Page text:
6. Very well written post, Jodi. It is always difficult to overcome our fears, especially those ingrained in us at such a young age. The best feeling is when our feet are back on the ground, and we greeted with a feeling of – well, that wasn’t so bad after all!

  7. Life is all about stepping off into the proverbial ‘deep-end’ and hoping you bob back up to the top. Looks like you float after all (had to use some sort of water reference…sorry).

    Sailing can truly be a lot of fun!

    Happy Travels!

  8. Beautiful piece, Jodiface. I love the defiance in the face of all that fear. “I now know that I have taken one small step toward being a person I want to be.” That’s really kicking ass.

    I too have a fear related to water. When I was a youngster in Cyprus I half-drowned: “half” as in, I remember looking up at the surface of the water, ten+ feet away, as I went down. After I blacked out a diver pulled me to safety, but depths still freak me out beyond all rational belief (a possible root to my nervousness of flying). These things are not easy. So my challenge is deep open water and nothing but my backstroke to keep me up. Once I can do that without wanting to shriek, I’ll have levelled myself up, like you have here.

  9. Hi Jodi,

    Your post comes just at the right moment for me. This morning, I’m going to see whales sharks. I sooo want to swim with them, but I’m so scared! What if a real shark comes for me from the depth of the sea like in the Jaws poster? What if, what if, what if! I will try to face my fears and not let my imagination run wild with catastrophes while accepting that I’m scared.
    Thanks for your post and congrats on facing your fears.

  10. I happen to be scared of water to because of similar reasons, so went I started my travel last year, I decided I’d face my fear, so I started doing as many water activities as possible, incluiding surfing, snorkeling, kayaking and even scuba diving.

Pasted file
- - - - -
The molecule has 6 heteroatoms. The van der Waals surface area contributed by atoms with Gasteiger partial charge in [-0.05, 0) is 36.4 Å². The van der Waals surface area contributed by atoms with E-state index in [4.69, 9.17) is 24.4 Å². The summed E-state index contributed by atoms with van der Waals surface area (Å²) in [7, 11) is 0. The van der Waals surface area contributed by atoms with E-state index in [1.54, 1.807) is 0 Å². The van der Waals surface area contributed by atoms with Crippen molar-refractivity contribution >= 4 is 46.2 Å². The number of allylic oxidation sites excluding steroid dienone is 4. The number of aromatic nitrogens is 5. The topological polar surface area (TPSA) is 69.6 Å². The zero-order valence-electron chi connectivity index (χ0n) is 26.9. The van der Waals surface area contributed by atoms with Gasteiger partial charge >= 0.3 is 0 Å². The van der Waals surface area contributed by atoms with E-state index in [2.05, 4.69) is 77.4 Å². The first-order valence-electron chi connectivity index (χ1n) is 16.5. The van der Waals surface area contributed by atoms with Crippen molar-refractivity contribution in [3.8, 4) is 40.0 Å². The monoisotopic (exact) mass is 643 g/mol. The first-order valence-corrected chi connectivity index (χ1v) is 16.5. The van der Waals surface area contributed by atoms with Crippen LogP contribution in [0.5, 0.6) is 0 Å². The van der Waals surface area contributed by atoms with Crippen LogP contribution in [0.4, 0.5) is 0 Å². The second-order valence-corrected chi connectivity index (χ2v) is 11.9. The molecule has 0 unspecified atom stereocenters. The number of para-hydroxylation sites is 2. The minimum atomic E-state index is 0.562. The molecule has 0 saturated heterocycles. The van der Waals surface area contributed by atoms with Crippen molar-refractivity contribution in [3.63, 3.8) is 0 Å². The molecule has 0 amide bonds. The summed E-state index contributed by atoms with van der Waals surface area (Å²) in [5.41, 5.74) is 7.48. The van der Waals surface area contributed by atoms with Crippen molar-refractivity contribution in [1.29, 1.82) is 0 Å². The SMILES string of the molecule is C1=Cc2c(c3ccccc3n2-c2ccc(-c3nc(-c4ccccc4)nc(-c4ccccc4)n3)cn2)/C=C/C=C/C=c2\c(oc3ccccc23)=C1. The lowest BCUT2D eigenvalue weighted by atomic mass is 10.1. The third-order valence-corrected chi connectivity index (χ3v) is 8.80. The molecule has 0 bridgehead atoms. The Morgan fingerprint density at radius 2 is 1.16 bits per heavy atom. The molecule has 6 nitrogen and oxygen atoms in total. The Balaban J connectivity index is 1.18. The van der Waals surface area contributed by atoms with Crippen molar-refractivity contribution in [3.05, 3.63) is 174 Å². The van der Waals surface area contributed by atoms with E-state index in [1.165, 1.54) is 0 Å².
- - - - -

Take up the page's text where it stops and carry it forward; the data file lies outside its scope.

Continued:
After almost 7 months, now I’m proud to say that not only I feel awesome when in the water, but now I’m able to even save other people, since I got certified as a Rescue Diver. One of the proudest moments I’ve had!

    So keep on being awesome and fighting your fears!

  11. Very good read. We all have our fears. Mine is claustrophobia, and sometimes I can overcome it but many times…like that time in Cheops pyramid where I scared all the Japanese tourists…I just cannot. Kudos to you for trying so hard and taking the good moments from your experience.

  12. I actually can’t relate entirely to quite that level of fear. That said, for years I was afraid of heights but burned that fear to cinders by rock climbing and realizing that my sense of balance is just as good in dangerous “you might fall” situations as it is otherwise. So now I’m not afraid of heights – just careful not to fall. Water’s not high on my list but several near-death experiences whitewater kayaking in my 20s inspired me to stop doing that. It’s a fun sport, but demands you go into more and more danger for excitement. I had reached the peak of my skills and they were *not* going to keep me alive if I kept trying for more adrenaline. Although that’s mostly an intellectual response. The adrenaline rush of near-death (afterwards!) is pretty amazing. It’s easy to see how soldiers can become addicted to war.